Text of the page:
May is Mental Health Awareness Month, an observance sponsored by Mental Health America to promote overall well-being for all Americans. This year's theme is "B4Stage4: Changing the Way We Think About Mental Health."
During the month of May, CBP will be providing employees and their family members with information on the signs and symptoms of common mental health problems. CBP will also share important information on the resources that CBP has in place to help employees and their eligible family members build their resilience.
Part 1: Before Stage Four
Think about how you take care of your body. You probably have regular physicals where you get age-appropriate screenings for diseases such as cancer, heart disease, or diabetes. If you start to develop signs or symptoms of these diseases such as a persistent cough, high blood pressure, or high blood sugar, you probably make an appointment to see your doctor so that you can develop a plan of action to reverse progression of this disease.
We should think about mental illnesses in the same way that we think about these other physical conditions. When people first begin to experience the symptoms of a mental health condition, these symptoms shouldn't be ignored or brushed aside in the hopes that they will go away. The earlier these problems are treated, the easier it is for people to get on the road to recovery.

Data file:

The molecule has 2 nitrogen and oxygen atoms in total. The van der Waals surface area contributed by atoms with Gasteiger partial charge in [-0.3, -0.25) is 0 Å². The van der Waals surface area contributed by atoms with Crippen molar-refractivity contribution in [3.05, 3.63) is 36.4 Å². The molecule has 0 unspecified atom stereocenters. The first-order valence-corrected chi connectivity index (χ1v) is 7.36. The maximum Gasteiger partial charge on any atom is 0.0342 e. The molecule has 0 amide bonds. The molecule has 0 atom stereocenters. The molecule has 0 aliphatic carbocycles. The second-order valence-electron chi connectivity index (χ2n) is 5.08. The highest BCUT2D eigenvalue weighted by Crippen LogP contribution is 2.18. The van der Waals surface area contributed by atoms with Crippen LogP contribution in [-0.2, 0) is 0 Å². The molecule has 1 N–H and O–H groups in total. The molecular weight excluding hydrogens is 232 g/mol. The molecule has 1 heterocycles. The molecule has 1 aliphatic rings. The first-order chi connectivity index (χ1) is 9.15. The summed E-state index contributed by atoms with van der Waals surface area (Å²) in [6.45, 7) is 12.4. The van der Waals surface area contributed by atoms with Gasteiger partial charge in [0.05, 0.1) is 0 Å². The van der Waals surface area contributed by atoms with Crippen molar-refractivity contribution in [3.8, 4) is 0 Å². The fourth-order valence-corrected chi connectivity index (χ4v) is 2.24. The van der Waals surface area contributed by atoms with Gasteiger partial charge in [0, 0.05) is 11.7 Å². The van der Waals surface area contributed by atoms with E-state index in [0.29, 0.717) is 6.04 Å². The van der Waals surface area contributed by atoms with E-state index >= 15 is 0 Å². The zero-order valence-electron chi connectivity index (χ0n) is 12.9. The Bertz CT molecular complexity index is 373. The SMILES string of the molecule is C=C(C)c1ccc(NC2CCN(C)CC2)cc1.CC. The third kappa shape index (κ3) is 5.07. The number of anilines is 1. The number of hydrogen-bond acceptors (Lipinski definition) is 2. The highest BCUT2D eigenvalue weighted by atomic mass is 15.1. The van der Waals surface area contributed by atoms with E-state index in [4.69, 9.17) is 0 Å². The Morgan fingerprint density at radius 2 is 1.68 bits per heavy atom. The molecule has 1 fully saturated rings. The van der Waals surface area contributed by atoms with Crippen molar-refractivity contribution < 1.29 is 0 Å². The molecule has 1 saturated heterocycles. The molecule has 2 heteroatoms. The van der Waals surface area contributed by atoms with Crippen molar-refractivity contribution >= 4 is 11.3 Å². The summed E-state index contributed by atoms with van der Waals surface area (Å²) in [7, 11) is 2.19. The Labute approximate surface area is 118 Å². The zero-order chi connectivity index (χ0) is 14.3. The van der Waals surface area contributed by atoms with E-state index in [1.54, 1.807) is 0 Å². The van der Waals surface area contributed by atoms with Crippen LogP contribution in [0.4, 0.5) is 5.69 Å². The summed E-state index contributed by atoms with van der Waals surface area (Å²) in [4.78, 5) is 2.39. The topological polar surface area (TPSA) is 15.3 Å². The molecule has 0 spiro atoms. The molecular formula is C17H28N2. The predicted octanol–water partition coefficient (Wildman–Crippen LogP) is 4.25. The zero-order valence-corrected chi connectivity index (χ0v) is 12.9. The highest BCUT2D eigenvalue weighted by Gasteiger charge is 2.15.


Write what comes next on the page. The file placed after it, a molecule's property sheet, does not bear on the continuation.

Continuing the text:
To learn more about symptoms of common mental health problems, including anxiety disorders, substance abuse disorders, eating disorders, and mood disorders you can visit SAMHSA's Mental Health webpage. You can also access a fact sheet with more information about risk factors for mental health problems.
Part 2: Recognize the Symptoms
According to the National Institutes of Health, one in five American adults have a diagnosable mental health condition in any given year. Some early symptoms of a developing mental health condition can include difficulty sleeping, feeling tired for no reason, persistent negative emotions, or feeling anxious. Many people do not seek treatment in the early stages of mental illnesses because they don't recognize the symptoms.
The screening tools offered by the Employee Assistance Program (EAP) can help. These online screenings are an anonymous, free, and private way to learn about your mental health and see if you, or someone you care about, have any warning signs of a mental illness.
A screening only takes a few minutes, and after you are finished you will be given information about the next steps you should take based on the results. A screening is not a diagnosis, but it can be a helpful tool for starting a conversation with the EAP, your doctor, or a loved one about your mental health.
Mental illnesses are not only common, they are treatable. There is a wide variety of treatment options for mental illnesses ranging from talk therapy to medication to peer support, and it may take some time for a person to find the right treatment or combination of treatments that works best for them. But when they do, the results can be truly amazing and life changing.
CBP employees and their eligible family members can schedule a mental health checkup through the EAP. The EAP is a voluntary, free, and confidential resource available to all CBP employees and their eligible family members. For assistance 24 hours a day, 7 days a week, please call 800-755-7002 or request services by secure email on the Member Access page of the EAP website (password: cbpeap).